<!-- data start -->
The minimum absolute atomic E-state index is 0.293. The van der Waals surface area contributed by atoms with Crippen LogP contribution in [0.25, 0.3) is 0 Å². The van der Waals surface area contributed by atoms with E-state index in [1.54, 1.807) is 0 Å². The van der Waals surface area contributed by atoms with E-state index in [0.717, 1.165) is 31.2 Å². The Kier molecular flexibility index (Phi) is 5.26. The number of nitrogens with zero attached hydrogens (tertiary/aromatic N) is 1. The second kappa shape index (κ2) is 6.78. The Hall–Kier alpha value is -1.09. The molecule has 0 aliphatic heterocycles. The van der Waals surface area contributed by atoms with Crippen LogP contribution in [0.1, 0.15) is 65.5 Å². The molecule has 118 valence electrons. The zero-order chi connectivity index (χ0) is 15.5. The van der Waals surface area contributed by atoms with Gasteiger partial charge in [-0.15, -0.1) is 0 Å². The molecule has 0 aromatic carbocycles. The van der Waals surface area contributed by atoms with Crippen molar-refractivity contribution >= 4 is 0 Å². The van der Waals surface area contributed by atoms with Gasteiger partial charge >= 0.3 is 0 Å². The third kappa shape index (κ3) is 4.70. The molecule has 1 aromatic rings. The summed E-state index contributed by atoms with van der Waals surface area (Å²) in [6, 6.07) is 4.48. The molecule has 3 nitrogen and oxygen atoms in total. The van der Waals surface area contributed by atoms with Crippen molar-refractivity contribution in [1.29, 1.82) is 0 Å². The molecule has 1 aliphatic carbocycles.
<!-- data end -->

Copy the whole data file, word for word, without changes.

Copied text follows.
The minimum absolute atomic E-state index is 0.293. The van der Waals surface area contributed by atoms with Crippen LogP contribution in [0.25, 0.3) is 0 Å². The van der Waals surface area contributed by atoms with E-state index in [1.54, 1.807) is 0 Å². The van der Waals surface area contributed by atoms with E-state index in [0.717, 1.165) is 31.2 Å². The Kier molecular flexibility index (Phi) is 5.26. The number of nitrogens with zero attached hydrogens (tertiary/aromatic N) is 1. The second kappa shape index (κ2) is 6.78. The Hall–Kier alpha value is -1.09. The molecule has 0 aliphatic heterocycles. The van der Waals surface area contributed by atoms with Crippen LogP contribution in [0.1, 0.15) is 65.5 Å². The molecule has 118 valence electrons. The zero-order chi connectivity index (χ0) is 15.5. The van der Waals surface area contributed by atoms with Gasteiger partial charge in [-0.15, -0.1) is 0 Å². The molecule has 0 aromatic carbocycles. The van der Waals surface area contributed by atoms with Crippen molar-refractivity contribution >= 4 is 0 Å². The van der Waals surface area contributed by atoms with Gasteiger partial charge >= 0.3 is 0 Å². The third kappa shape index (κ3) is 4.70. The molecule has 1 aromatic rings. The summed E-state index contributed by atoms with van der Waals surface area (Å²) in [6, 6.07) is 4.48. The molecule has 3 nitrogen and oxygen atoms in total. The van der Waals surface area contributed by atoms with Crippen molar-refractivity contribution in [1.29, 1.82) is 0 Å². The molecule has 1 aliphatic carbocycles.